September 30, 2012

Filled Under:

Greek Diaspora in Lebanon Protests Against Turkish film "FALL of 1453"

Members of the Greek Orthodox Lebanese party, held a protest rally on Saturday in downtown Beirut in order to protest against the imminent promotion of Turkey's provocative film the "FALL 1453" (the Byzantinum Empire) which is scheduled to begin being played in various theaters in Lebanon. The party called on the Lebanese Ministry of Culture to intervene so that the film can be banned from being screened. The president of the party Mr. Dimitris Rodrigue Khoury was quoted by protothema as saying that it "is historically ignorant and offends the Orthodox population of Lebanon and beyond."

The Greek Orthodox party of Lebanon, was recently established with the sole purpose of uniting Orthodox Christians who constitute 7% of the total population. The party chairman, said the party's objectives is a return to its true identity; "the Greek identity". Article and photos in Greek - protothema

The Fall of Constantinople was the capture of Constantinople, the capital of the Byzantine Empire, which occurred after a siege by the Ottoman Empire, under the command of 21-year-old Ottoman Sultan Mehmed II, against the defending army commanded by Byzantine Emperor Constantine XI Palaiologos. The siege lasted from Friday, 6 April 1453 until Tuesday, 29 May 1453 (according to the Julian calendar), when the city was conquered by the Ottomans. The capture of Constantinople (and two other Byzantine splinter territories soon thereafter) marked the end of the Roman Empire, an imperial state which had lasted for nearly 1,500 years. It was also a massive blow to Christendom, and the Ottomans thereafter were free to advance into Europe without an adversary to their rear. After the conquest, Mehmed made Constantinople the Ottoman Empire's new capital. Several Greek and non-Greek intellectuals fled the city before and after the siege, migrating particularly to Italy. It is argued that they helped fuel the Renaissance. Some mark the end of the Middle Ages by the fall of the city and empire. Wikipedia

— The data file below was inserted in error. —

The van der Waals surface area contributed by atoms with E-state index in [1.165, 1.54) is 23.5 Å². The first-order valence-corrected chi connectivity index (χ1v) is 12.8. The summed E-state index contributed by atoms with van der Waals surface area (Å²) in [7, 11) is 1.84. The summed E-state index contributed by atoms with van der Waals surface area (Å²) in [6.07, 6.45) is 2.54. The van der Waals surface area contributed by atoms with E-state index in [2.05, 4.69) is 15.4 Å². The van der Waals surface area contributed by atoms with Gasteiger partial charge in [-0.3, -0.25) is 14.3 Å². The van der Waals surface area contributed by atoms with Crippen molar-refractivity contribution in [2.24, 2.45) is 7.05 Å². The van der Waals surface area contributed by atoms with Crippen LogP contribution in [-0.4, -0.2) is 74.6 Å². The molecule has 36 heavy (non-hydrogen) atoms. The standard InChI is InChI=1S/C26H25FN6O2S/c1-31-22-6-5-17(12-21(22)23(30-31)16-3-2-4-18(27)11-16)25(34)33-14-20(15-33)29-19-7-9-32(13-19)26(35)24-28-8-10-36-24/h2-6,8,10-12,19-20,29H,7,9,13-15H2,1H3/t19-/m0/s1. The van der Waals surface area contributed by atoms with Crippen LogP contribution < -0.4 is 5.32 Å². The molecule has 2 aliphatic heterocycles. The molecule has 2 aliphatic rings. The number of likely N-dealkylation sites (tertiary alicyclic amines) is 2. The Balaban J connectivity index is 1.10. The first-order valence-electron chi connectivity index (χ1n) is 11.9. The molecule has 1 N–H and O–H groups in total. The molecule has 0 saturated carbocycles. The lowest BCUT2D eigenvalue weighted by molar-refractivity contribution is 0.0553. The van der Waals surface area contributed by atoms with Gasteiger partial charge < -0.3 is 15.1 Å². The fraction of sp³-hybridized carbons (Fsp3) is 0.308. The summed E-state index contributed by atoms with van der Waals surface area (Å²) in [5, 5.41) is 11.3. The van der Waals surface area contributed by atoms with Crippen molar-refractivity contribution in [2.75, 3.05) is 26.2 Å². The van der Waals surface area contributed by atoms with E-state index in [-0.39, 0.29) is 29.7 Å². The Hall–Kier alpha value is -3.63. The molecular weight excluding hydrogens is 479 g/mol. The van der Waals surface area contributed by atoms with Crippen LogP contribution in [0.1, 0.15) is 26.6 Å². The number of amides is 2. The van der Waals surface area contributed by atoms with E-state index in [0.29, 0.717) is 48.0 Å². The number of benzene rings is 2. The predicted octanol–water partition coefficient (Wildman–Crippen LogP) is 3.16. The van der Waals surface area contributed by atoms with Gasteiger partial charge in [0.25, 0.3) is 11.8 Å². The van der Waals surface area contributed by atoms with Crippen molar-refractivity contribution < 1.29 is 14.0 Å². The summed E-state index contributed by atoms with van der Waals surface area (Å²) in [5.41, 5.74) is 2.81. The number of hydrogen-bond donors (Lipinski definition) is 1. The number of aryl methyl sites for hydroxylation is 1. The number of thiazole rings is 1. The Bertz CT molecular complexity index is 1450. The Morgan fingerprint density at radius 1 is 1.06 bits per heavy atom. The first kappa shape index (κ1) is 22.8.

EDITOR - We here at HellasFrappe call on all our Hellene brothers and sisters, of Christian faith, to mass together and organize rallies in their cities against the screening of this film in the same manner in which our Diaspora brothers and sisters did in Lebanon. This film is a slap in the face of Orthodox Christianity. Here is a glimpse of this very provocative film, which is titled "Fetih 1453".

If you enjoy HellasFrappe please help us continue maintaining the free flow of information. We need donations to continue operating, now more than ever. HellasFrappe is dedicated to bringing you up-to-date information on matters that concern Greece and the wider region. Our pursuit of truthful information is a constant and evolving journey. No amount is too small, or too big, it all counts.

The articles posted on HellasFrappe are for entertainment and education purposes only. The views expressed here are solely those of the contributing author and do not necessarily reflect the views of HellasFrappe. Our blog believes in free speech and does not warrant the content on this site. You use the information at your own risk.